by Cole Kinsler (@dustetc)
Leapling is the project of Dan Arnes, and Suspended Animation is his sophomore effort following last year’s Vacant Page. Leapling is now a rock trio in its current incarnation, with drummer Alejandro Salazar Dyer and bassist R.J. Gordon joining Arnes for this album. However, like so many of the bands on Exploding In Sound’s growing roster, they prove that a three-piece can be so much more than meets the eye. On this (leap) year’s Suspended Animation, Leapling sounds more focused, confident, and well... more rock n’ roll than ever.
The shift to a more pop-oriented sound was a conscious one. Arnes was admittedly listening to a lot of 70’s power-pop like Big Star and The Kinks when writing these songs. The difference is palpable; arrangements are tight, drums hit hard, and strings swell into the right songs at just the right moments. “I Decide When It Begins” kicks off the album, and is quite frankly one of the more attention-grabbing album openers I’ve heard in recent memory. There’s a certain swagger to Arnes’ vocal delivery over what begins as a lone drum beat. A beautiful string arrangement eventually fills the gaps between the drums and bass. “You may call the intermission/ make a point in repetition/ you may have the ammunition / but I decide when it begins” he sings as the song starts and stops with unexpected grace. Arnes’ voice has a gentle, floating quality to it, and it gives the album a comforting, conversational tone. His softer moments often recall Jim O’Rourke’s pop melodies and singing-style. “Hey Sister” carries a soft vocal-line over fuzzy layered guitars that lead to an uneasy Jeff Tweedy-style guitar solo worth cranking your speakers for. “Why Can’t You Open Up Your Door” employs a lighter mood over jaunty chords that wouldn’t have sounded out of place on Big Star’s Radio City. It’s a simple-yet-catchy chorus that’ll probably stick around in your head after you hear it a few times; “Why can’t you open up your door? / You left me waiting here for more”. The album’s rougher edges make for a diverse sound throughout. “It’s okay / Since we went our separate ways / but you’re always on my mind” Arnes sings over a pulsing bassline and dizzying guitars on “Good Morning (It’s Okay)”. Its meandering guitar lines and solos recall Ira Kaplan’s spacious guitar style. I hear tinges of many great guitar bands throughout this record, but the music never feels forced or unoriginal.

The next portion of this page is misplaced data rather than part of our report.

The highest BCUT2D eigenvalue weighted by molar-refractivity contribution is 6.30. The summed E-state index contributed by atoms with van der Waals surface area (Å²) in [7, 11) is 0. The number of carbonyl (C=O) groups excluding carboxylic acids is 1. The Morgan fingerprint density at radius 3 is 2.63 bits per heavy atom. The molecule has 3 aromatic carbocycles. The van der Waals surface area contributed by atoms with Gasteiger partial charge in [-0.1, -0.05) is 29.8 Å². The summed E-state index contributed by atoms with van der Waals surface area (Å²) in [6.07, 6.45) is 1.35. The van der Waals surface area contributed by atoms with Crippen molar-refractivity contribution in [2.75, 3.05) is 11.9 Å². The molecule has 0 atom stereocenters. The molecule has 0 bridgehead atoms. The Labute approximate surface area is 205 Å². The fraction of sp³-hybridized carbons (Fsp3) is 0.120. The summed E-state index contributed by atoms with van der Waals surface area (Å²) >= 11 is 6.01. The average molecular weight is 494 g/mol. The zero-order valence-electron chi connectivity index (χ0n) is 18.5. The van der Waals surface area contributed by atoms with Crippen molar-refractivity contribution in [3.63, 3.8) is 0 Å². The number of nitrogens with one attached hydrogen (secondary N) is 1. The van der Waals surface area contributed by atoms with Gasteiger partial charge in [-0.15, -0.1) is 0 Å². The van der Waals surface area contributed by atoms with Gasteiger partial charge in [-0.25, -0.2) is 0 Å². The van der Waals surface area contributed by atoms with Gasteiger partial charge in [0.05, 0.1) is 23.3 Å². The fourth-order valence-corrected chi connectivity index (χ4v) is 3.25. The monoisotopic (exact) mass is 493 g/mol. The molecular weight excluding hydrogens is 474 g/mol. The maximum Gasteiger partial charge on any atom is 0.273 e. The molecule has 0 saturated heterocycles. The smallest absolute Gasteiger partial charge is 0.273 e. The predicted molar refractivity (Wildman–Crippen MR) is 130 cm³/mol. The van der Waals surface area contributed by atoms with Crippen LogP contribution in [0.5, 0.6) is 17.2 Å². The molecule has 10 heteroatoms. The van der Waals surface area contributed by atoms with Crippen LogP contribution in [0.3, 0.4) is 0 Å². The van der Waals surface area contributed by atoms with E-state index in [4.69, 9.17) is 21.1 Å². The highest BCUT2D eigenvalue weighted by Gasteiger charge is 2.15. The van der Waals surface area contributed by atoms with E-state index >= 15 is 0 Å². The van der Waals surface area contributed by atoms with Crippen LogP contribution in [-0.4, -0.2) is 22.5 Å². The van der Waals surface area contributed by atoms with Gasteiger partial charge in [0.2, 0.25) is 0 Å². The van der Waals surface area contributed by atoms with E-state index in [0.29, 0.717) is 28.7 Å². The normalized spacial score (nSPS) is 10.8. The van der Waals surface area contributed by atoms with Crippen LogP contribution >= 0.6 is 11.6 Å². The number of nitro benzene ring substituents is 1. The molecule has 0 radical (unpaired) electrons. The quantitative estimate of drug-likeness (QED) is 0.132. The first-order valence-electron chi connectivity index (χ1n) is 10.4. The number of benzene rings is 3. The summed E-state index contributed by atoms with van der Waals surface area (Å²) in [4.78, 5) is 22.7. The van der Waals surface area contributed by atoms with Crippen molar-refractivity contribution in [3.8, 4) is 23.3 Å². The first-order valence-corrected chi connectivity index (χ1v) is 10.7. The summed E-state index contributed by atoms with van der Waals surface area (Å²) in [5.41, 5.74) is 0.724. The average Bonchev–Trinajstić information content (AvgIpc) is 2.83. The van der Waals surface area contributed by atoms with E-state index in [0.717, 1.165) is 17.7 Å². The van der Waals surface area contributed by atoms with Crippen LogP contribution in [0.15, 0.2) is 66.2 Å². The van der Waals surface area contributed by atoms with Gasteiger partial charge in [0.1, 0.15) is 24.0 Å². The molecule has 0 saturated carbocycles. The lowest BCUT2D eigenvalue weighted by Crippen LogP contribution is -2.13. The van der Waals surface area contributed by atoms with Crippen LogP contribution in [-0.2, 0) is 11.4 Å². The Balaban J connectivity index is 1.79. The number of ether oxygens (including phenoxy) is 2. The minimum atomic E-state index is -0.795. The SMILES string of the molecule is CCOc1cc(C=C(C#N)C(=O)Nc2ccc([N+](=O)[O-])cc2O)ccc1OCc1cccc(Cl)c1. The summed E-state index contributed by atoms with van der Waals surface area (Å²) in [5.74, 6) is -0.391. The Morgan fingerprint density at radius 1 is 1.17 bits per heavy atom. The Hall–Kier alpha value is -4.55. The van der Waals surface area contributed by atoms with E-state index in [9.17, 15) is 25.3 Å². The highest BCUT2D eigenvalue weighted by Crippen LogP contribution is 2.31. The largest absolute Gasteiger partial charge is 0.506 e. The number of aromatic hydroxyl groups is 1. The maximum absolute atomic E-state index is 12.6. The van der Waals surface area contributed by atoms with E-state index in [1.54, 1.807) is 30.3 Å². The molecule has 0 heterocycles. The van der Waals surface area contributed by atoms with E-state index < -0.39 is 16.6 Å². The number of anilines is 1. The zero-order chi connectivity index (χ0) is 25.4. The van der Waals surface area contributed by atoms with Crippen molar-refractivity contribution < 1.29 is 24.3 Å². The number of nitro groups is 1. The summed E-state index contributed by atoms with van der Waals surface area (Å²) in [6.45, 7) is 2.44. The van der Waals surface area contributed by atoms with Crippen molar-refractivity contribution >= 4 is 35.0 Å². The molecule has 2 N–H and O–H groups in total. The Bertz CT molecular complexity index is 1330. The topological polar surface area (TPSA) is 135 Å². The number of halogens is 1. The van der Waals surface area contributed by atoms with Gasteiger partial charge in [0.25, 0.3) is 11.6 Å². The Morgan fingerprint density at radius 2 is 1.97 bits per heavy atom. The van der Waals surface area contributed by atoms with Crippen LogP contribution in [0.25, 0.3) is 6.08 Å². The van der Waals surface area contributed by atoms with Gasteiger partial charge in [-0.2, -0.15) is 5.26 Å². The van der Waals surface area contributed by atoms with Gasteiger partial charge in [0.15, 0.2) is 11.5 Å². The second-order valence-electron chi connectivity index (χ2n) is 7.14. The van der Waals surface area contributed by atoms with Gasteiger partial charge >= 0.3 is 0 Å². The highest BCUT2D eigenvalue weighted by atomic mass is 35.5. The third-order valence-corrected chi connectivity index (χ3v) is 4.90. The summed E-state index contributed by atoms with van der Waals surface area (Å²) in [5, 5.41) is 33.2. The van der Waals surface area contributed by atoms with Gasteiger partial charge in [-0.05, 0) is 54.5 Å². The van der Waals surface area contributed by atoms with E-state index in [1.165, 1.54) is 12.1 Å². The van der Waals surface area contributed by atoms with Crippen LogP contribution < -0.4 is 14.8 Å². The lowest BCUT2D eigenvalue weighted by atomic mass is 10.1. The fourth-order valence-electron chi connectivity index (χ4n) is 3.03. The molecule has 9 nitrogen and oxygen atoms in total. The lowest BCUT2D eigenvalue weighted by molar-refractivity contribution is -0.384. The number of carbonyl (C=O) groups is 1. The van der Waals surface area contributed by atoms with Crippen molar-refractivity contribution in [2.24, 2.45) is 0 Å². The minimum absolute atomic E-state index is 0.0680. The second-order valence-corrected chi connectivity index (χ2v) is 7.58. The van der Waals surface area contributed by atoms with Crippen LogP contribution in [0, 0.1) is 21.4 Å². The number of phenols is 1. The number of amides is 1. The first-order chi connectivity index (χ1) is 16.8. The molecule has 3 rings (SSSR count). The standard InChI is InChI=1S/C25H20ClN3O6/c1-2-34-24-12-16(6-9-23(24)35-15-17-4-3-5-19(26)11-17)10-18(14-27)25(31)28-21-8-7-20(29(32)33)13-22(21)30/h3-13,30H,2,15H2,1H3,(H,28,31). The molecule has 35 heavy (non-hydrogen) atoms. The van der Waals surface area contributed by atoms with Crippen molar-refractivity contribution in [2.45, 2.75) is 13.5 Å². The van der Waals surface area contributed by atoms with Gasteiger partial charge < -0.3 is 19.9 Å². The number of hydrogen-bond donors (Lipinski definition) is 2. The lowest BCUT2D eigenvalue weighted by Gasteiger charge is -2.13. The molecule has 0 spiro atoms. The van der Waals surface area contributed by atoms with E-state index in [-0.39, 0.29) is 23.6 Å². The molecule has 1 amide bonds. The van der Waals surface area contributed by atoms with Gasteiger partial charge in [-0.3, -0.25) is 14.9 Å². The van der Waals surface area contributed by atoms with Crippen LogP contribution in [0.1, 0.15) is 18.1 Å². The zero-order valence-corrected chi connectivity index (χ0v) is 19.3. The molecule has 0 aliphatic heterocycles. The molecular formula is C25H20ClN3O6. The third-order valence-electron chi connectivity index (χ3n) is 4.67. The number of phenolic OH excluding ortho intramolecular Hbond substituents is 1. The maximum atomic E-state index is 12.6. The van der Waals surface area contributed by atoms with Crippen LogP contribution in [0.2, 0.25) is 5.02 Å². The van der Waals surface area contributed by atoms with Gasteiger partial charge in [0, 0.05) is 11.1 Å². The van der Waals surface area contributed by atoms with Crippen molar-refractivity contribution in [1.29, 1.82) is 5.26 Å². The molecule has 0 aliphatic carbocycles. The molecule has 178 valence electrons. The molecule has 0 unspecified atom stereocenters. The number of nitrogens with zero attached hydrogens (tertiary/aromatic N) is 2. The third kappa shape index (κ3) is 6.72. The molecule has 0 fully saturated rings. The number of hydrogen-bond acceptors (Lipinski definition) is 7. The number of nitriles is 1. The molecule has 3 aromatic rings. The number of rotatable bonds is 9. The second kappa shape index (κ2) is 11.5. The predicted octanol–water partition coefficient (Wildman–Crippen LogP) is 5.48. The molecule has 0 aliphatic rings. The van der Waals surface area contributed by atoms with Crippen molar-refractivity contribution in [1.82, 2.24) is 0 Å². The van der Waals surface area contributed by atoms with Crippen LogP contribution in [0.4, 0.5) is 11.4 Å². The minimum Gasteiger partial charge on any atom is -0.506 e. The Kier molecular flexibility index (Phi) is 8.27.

Leapling’s power-pop inclinations have led to an album that’s diverse in its influences, but singular in tone and delivery. Dan Arnes sounds genuine and unassuming as he croons throughout the record. Suspended Animation’s eleven tracks are arguably all “hits” in their own right, but the album still manages to take surprising turns. Although Leapling has returned as a trio, the added instrumental flourishes on Suspended Animation make it an album that’s rewarding to come back to frequently. Like your favorite Big Star album, this is a record you’ll want to put on when the sun is out, when you’re going for a drive with the windows down, or when you’re having a beer with pals.